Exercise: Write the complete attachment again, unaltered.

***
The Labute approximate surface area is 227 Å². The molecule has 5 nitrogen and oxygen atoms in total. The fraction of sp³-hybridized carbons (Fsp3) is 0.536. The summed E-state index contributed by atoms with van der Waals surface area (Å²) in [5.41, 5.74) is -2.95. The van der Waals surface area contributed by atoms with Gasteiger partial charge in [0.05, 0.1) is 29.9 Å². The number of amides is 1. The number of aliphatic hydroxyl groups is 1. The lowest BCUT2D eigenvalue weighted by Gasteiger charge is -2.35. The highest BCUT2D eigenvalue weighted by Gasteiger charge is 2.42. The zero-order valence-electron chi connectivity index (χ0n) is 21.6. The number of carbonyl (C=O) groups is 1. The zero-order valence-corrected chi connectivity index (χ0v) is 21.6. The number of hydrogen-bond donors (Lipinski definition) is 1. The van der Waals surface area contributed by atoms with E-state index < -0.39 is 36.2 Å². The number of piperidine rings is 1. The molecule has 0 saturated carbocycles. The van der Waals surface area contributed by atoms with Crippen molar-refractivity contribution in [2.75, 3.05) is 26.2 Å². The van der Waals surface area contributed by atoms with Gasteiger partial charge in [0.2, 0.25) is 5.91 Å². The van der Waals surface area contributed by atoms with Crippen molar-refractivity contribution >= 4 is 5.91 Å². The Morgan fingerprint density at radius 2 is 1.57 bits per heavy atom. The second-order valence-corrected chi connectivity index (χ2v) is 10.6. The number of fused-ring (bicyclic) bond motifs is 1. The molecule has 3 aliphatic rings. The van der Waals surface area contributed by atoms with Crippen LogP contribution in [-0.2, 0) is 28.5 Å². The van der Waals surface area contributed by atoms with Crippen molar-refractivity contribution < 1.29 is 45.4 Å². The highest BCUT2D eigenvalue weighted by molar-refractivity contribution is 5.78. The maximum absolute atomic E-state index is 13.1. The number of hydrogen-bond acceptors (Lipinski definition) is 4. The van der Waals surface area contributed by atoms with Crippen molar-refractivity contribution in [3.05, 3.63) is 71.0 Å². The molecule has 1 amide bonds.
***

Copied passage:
The Labute approximate surface area is 227 Å². The molecule has 5 nitrogen and oxygen atoms in total. The fraction of sp³-hybridized carbons (Fsp3) is 0.536. The summed E-state index contributed by atoms with van der Waals surface area (Å²) in [5.41, 5.74) is -2.95. The van der Waals surface area contributed by atoms with Gasteiger partial charge in [0.05, 0.1) is 29.9 Å². The number of amides is 1. The number of aliphatic hydroxyl groups is 1. The lowest BCUT2D eigenvalue weighted by Gasteiger charge is -2.35. The highest BCUT2D eigenvalue weighted by Gasteiger charge is 2.42. The zero-order valence-electron chi connectivity index (χ0n) is 21.6. The number of carbonyl (C=O) groups is 1. The zero-order valence-corrected chi connectivity index (χ0v) is 21.6. The number of hydrogen-bond donors (Lipinski definition) is 1. The van der Waals surface area contributed by atoms with E-state index < -0.39 is 36.2 Å². The number of piperidine rings is 1. The molecule has 0 saturated carbocycles. The van der Waals surface area contributed by atoms with Crippen molar-refractivity contribution in [2.75, 3.05) is 26.2 Å². The van der Waals surface area contributed by atoms with Gasteiger partial charge in [0.2, 0.25) is 5.91 Å². The van der Waals surface area contributed by atoms with Crippen molar-refractivity contribution >= 4 is 5.91 Å². The Morgan fingerprint density at radius 2 is 1.57 bits per heavy atom. The second-order valence-corrected chi connectivity index (χ2v) is 10.6. The number of fused-ring (bicyclic) bond motifs is 1. The molecule has 3 aliphatic rings. The van der Waals surface area contributed by atoms with Crippen LogP contribution in [-0.2, 0) is 28.5 Å². The van der Waals surface area contributed by atoms with Crippen molar-refractivity contribution < 1.29 is 45.4 Å². The highest BCUT2D eigenvalue weighted by molar-refractivity contribution is 5.78. The maximum absolute atomic E-state index is 13.1. The number of hydrogen-bond acceptors (Lipinski definition) is 4. The van der Waals surface area contributed by atoms with Crippen molar-refractivity contribution in [3.05, 3.63) is 71.0 Å². The molecule has 1 amide bonds.